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Pope Francis encouraged a Lutheran woman to decide for herself whether she should receive Communion when she attends Mass with her Catholic husband.
The Pope made his stunning remark—which seems to conflict with the teaching of the Catechism of the Catholic Church (1400) on intercommunion—during a November 15 visit to the Christuskirche, the home of the Evangelical Lutheran community in Rome.
The Pontiff engaged in a short question-and-answer session with parishioners at the Christuskirche, then joined them in praying Vespers and delivered a short homily.
The most noteworthy question for the Pope was posed by a woman who asked why she could not join with her husband in receiving Communion at a Catholic church. “I ask yourself what you’re asking me,” Pope Francis replied. “I ask myself the same question.”
Saying that “I’m scared” to delve into the theological issues involved, the Pope, he said:
I leave this question to theologians, to those who understand. It is true that in a certain sense sharing means saying that there is no difference between us, that we have the same doctrine—stressing that word, which is a difficult word to understand. But do we not have the same Baptism? And if we have the same Baptism, we should walk together.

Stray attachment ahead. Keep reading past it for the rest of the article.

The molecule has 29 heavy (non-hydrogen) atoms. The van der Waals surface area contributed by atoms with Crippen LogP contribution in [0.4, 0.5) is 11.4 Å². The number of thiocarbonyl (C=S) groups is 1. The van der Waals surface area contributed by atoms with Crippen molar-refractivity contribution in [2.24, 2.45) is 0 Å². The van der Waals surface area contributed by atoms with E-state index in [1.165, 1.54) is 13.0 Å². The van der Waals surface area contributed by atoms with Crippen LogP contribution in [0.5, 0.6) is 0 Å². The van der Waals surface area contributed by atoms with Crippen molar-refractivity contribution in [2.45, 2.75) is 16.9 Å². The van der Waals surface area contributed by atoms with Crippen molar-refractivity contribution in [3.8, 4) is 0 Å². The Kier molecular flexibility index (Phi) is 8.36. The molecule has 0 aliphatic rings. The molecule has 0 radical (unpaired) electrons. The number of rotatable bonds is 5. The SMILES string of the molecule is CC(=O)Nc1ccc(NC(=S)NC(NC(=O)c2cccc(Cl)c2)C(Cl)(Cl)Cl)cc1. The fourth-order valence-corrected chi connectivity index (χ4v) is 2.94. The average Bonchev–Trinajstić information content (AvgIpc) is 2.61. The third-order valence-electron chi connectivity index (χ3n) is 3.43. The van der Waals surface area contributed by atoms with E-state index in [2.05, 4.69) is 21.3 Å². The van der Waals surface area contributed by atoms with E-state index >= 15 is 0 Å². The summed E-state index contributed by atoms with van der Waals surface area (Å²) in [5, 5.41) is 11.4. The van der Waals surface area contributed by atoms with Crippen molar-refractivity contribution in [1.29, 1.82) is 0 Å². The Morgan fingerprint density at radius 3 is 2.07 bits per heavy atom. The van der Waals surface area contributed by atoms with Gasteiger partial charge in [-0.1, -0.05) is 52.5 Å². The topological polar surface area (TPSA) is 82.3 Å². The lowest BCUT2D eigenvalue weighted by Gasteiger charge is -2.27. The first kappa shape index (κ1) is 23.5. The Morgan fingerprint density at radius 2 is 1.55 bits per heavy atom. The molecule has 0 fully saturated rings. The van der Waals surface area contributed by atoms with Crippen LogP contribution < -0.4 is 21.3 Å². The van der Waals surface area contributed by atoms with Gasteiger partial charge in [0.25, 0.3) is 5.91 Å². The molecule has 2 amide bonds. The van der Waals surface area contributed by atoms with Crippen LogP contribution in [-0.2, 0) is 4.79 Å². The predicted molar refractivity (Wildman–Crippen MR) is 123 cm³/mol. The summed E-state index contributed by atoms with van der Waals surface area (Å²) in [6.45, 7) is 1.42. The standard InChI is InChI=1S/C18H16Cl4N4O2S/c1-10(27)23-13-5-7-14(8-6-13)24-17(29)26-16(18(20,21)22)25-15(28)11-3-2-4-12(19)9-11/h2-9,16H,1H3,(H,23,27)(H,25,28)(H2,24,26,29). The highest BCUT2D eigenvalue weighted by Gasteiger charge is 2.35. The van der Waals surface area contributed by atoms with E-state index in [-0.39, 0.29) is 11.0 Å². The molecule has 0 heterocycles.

The Pontiff declined to address the differences between the Catholic and Lutheran understandings of the Eucharist. “You believe the Lord is present,” he said. “And what’s the difference? There are explanations and interpretations, but life is bigger than explanations and interpretations.”
Returning to the woman’s question, the Pope said: “There are questions that only if one is sincere with oneself and the little theological light one has, must be responded to on one’s own. See for yourself.” He went on:
I would never dare give permission to do this as it is not my competence. One Baptism, one Lord, one faith. Speak with the Lord and go ahead. I dare not say any more.
In his homily following the Vespers service, the Pope said that both Catholics and Lutherans must offer each other forgiveness for the violence of past conflicts. He also said that joint prayer and liturgical services will bring Christians closer together.
In greeting the Pope to the Christuskirche, the pastor, Rev. Jeans-Martin Kruse, reminded his congregation that this was the 3rd appearance by a Roman Pontiff at the Lutheran church. St. John Paul II visited in December 1983 (when the church was marking the 500th anniversary of the birth of Martin Luther), and Pope Benedict XVI in March 2010.
November 16, 2015
– See more at: http://www.catholicculture.org